Dear Patrick:

EPIC Foundation (Environmental Protection of the Islands of the Corridor) is a non-profit institution founded in 2004 by Eduardo Acosta, a experienced diver and Nature lover who has focused it on the protection of Pacific Marine Corridor and the Costa Rican Thermical Dome.

As mass media and public are not quite definitely involving oceans into the “environmental risk” priorities, EPIC Foundation has defined its Mission as “to educate the new generations about its sustainable conservation”.

In order to perform its mission, EPIC Foundation established two main courses of action:

1– To create a “Environmental Alphabetization” innovative program providing all youths with the highest quality environmental education and team experience through eco-travel participation as principal tools of cultural change and evolution.

2– To focus the educational effort on the protection of marine eco-systems within the Pacific Marine Corridor and Costa Rican Thermical Dome due to its global environmental relevance and its proximity to the targeted publics.

The EPIC Foundation’s short-term and medium-term objectives are:

• To officially introduce Oceans into the Global Environmental Agenda because of its crucial influence on the climate change impact. • To improve the cultural exchange between youths from different countries interlaced by the Pacific Marine Corridor. • To propitiate the rational use of resources and budgets applied to the control, protection and conservation of environmentally selected areas through international agreements signed by the concomitant countries.

For that purpose, EPIC Foundation will apply the requested photographic materials to publish the second and augmented edition of a non-profit educative text book entitled “HOPE: Rescue the Dome”, dealing with the threats impending over the oceans, emphasizing on the Costa Rican Thermical Dome, the Pacific Marine Corridor and the corresponding islands: Galapagos (Ecuador), Gorgona and Malpelo (Colombia), Coiba (Panama) and Coco’s Island (Costa Rica).

In the countries that will be covered by the “Environmental Alphabetization Program” the educative text books distribution will be completely free of charge for students from 7 to 13 years old. This public comprehends more than 700.000 youths only in Costa Rica.

The original publishing will include a Spanish version and an English version. The last one will be distributed around the United States of America, Europe and Japan to generate sells and donations that will be applied to re-printing and distribution of additional books.

The images support a very important part of the book’s educational power and in order to achieve the best possible printing quality we need the requested materials in high-resolution files.

At one side of each licensed image the HOPE book will include the author’s name or the publishing rights proprietary. The mentions will be repeated at a special credits’ page.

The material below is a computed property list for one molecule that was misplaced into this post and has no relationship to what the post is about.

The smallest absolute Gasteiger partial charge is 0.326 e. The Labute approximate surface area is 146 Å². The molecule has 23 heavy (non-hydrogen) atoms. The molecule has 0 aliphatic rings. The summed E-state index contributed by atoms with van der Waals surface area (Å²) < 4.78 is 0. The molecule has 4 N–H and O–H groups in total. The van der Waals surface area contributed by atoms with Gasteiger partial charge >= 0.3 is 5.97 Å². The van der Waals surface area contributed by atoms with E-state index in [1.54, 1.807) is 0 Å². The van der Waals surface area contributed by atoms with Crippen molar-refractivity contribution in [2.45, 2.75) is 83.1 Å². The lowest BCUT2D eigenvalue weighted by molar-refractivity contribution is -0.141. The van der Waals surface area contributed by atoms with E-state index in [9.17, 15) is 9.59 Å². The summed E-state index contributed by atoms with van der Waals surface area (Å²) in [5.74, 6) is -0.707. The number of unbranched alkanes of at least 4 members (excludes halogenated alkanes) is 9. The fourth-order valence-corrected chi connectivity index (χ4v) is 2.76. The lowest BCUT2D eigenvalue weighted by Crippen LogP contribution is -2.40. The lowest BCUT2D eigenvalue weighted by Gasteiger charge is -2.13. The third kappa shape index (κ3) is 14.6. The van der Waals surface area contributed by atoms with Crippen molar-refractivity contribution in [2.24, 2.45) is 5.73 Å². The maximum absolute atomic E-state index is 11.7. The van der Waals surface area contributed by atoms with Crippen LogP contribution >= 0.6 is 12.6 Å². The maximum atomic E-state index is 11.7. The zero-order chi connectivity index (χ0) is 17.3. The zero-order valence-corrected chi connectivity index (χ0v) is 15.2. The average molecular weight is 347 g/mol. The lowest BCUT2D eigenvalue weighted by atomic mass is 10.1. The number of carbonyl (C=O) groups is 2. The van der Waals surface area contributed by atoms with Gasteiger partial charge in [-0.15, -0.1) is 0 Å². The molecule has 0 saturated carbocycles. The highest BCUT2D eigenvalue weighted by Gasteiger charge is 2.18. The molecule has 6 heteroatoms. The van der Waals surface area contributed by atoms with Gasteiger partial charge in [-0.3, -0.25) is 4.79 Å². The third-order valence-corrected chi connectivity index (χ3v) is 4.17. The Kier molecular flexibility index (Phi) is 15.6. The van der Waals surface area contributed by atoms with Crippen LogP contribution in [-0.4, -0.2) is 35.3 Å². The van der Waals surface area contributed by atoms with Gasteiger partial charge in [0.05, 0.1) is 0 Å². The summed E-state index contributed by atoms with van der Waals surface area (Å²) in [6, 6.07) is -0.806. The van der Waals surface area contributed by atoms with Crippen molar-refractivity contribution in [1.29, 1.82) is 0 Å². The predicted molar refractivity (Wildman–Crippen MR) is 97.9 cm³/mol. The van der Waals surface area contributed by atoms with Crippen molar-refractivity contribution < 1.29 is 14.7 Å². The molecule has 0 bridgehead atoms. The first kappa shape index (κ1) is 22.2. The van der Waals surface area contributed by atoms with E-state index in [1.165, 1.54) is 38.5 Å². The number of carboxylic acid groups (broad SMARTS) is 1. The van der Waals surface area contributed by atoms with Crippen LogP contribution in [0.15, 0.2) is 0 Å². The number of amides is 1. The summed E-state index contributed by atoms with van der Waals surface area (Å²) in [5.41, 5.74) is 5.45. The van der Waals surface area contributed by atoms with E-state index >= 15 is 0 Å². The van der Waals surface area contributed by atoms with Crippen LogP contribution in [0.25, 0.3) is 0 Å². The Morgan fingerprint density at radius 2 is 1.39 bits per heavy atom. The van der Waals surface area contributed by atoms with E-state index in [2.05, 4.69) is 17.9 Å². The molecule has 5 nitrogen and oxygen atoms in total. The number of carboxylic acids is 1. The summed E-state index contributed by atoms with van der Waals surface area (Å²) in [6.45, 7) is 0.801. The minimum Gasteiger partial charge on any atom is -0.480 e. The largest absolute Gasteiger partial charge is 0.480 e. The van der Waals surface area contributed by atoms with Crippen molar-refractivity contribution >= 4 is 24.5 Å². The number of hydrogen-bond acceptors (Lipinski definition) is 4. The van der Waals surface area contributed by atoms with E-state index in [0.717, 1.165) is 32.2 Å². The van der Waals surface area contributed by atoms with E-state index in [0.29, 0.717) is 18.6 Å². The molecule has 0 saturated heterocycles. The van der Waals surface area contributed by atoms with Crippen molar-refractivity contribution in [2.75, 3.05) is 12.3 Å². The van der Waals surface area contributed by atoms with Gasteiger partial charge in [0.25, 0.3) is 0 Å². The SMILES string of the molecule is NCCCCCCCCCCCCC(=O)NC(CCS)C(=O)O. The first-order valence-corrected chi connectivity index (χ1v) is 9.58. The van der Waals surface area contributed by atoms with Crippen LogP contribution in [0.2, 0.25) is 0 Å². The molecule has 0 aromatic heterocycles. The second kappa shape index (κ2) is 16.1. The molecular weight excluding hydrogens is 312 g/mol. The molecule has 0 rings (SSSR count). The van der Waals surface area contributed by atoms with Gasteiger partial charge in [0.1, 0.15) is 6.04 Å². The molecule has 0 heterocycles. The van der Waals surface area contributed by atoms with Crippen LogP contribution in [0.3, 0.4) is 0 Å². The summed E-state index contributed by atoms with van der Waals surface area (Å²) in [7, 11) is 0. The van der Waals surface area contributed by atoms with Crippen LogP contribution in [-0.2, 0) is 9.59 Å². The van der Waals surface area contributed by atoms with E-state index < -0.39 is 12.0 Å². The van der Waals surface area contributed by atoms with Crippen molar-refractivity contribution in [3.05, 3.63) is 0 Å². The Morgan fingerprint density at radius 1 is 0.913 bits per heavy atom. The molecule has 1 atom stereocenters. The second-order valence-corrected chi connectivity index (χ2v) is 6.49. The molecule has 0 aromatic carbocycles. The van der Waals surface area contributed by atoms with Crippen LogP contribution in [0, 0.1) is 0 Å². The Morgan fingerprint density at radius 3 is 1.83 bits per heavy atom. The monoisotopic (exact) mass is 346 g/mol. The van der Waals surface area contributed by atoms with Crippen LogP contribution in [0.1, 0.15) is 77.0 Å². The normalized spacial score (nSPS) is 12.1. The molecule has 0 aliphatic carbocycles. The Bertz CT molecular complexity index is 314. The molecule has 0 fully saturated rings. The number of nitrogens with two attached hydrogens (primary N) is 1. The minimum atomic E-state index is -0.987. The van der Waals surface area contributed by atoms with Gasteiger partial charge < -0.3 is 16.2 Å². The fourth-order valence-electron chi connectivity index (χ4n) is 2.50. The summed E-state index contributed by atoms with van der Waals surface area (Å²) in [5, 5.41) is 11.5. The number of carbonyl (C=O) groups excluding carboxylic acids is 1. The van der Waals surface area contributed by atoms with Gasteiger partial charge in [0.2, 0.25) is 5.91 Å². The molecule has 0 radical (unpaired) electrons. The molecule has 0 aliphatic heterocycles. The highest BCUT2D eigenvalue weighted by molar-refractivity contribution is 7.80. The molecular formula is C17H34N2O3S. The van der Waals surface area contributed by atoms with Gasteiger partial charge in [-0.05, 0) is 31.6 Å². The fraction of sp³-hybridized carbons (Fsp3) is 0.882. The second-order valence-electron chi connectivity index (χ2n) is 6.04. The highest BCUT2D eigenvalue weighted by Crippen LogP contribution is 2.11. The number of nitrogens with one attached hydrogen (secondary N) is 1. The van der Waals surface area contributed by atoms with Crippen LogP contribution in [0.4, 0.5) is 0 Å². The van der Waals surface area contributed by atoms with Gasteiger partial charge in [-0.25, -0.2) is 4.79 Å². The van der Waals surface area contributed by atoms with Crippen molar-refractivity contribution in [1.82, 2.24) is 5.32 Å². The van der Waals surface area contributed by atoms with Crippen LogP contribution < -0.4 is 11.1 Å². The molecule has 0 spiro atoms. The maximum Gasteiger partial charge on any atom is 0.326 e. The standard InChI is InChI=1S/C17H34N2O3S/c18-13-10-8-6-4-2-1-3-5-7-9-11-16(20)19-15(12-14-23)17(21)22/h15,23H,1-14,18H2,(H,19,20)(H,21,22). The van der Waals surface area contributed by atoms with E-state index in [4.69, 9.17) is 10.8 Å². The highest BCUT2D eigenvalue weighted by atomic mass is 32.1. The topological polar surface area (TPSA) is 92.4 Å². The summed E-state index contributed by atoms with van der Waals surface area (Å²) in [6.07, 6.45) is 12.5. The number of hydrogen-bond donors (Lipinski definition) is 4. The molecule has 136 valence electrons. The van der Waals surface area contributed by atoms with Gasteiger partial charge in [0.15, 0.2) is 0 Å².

We are asking for written permissions sent to the mail address: Once received the authorizations we’ll send you a Username and Password to upload the materials to a ftp site.

The materials we’re asking you for are:

Wilson's Petrel File: Oceanites_oceanicusPCCA20070623-3634B.jpg Author: Patrick Coin Source:

Thanking you in advance for your comprehension and commitment, we remain very truly yours.

Jorge Serendero EPIC Foudation – Executive Director

PS: Aldo Oliveros, the talk-user, is also a member and contributor of EPIC Foundation.

You can use that version linked above with proper attribution, according to the cc-by-sa-2.5 license. --Cotinis 14:20, 22 May 2008 (UTC)


Saw your image-started the page [1]. Interesting man.ATB from Ireland Notafly (talk) 21:43, 17 February 2009 (UTC)

File:Notophthalmus viridescensPCCA20040816-3983A.jpgEdit

Hi. Could you add geolocation for this image? I would like to nominate it for Valued image. Thanks. Lycaon (talk) 15:50, 7 July 2009 (UTC)

Did it. --Cotinis (talk) 19:46, 29 July 2009 (UTC)

Request for commentEdit

Discussion regarding the Categories "Fossil xxx" is occurring on Wp:ToL (here). As a member of the project you input is requested in to gain a larger view of the communities opinion on how to handle the points raised. Thanks --Kevmin (talk) 18:23, 1 September 2009 (UTC)

Tip: Categorizing imagesEdit

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Hello, Cotinis!

Thanks a lot for contributing to the Wikimedia Commons! Here's a tip to make your uploads more useful: Why not add some categories to describe them? This will help more people to find and use them.

Here's how:

1) If you're using the UploadWizard, you can add categories to each file when you describe it. Just click "more options" for the file and add the categories which make sense:

2) You can also pick the file from your list of uploads, edit the file description page, and manually add the category code at the end of the page.

[[Category:Category name]]

For example, if you are uploading a diagram showing the orbits of comets, you add the following code:

[[Category:Astronomical diagrams]]

This will make the diagram show up in the categories "Astronomical diagrams" and "Comets".